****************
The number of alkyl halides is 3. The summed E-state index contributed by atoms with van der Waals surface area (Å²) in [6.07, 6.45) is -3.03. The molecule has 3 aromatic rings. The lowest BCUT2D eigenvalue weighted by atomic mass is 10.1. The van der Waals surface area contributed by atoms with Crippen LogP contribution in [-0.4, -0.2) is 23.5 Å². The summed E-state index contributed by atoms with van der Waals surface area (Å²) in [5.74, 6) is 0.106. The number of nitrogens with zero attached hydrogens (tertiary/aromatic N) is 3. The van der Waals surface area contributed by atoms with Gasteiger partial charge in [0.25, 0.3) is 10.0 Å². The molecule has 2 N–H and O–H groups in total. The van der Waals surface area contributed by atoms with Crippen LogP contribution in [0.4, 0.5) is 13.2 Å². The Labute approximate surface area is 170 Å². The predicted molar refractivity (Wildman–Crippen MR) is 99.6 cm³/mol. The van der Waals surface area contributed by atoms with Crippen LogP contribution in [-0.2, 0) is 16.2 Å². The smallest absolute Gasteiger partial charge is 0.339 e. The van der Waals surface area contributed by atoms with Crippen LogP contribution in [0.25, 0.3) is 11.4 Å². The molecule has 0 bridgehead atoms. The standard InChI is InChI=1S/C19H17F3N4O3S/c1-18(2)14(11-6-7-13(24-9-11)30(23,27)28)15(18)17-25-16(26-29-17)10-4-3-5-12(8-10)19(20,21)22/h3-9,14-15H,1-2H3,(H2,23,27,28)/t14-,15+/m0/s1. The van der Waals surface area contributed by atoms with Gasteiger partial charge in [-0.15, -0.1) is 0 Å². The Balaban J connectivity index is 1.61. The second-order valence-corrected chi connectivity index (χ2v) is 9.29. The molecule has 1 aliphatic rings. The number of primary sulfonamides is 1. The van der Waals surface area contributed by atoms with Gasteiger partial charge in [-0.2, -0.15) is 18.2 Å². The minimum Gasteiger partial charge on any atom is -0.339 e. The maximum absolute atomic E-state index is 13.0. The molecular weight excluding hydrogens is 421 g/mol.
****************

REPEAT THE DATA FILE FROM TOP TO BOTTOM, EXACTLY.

The number of alkyl halides is 3. The summed E-state index contributed by atoms with van der Waals surface area (Å²) in [6.07, 6.45) is -3.03. The molecule has 3 aromatic rings. The lowest BCUT2D eigenvalue weighted by atomic mass is 10.1. The van der Waals surface area contributed by atoms with Crippen LogP contribution in [-0.4, -0.2) is 23.5 Å². The summed E-state index contributed by atoms with van der Waals surface area (Å²) in [5.74, 6) is 0.106. The number of nitrogens with zero attached hydrogens (tertiary/aromatic N) is 3. The van der Waals surface area contributed by atoms with Gasteiger partial charge in [0.25, 0.3) is 10.0 Å². The molecule has 2 N–H and O–H groups in total. The van der Waals surface area contributed by atoms with Crippen LogP contribution in [0.4, 0.5) is 13.2 Å². The Labute approximate surface area is 170 Å². The predicted molar refractivity (Wildman–Crippen MR) is 99.6 cm³/mol. The van der Waals surface area contributed by atoms with Crippen LogP contribution in [-0.2, 0) is 16.2 Å². The smallest absolute Gasteiger partial charge is 0.339 e. The van der Waals surface area contributed by atoms with Crippen LogP contribution in [0.25, 0.3) is 11.4 Å². The molecule has 0 bridgehead atoms. The standard InChI is InChI=1S/C19H17F3N4O3S/c1-18(2)14(11-6-7-13(24-9-11)30(23,27)28)15(18)17-25-16(26-29-17)10-4-3-5-12(8-10)19(20,21)22/h3-9,14-15H,1-2H3,(H2,23,27,28)/t14-,15+/m0/s1. The van der Waals surface area contributed by atoms with Gasteiger partial charge in [-0.15, -0.1) is 0 Å². The Balaban J connectivity index is 1.61. The second-order valence-corrected chi connectivity index (χ2v) is 9.29. The molecule has 1 aliphatic rings. The number of primary sulfonamides is 1. The van der Waals surface area contributed by atoms with Gasteiger partial charge in [-0.2, -0.15) is 18.2 Å². The minimum Gasteiger partial charge on any atom is -0.339 e. The maximum absolute atomic E-state index is 13.0. The molecular weight excluding hydrogens is 421 g/mol.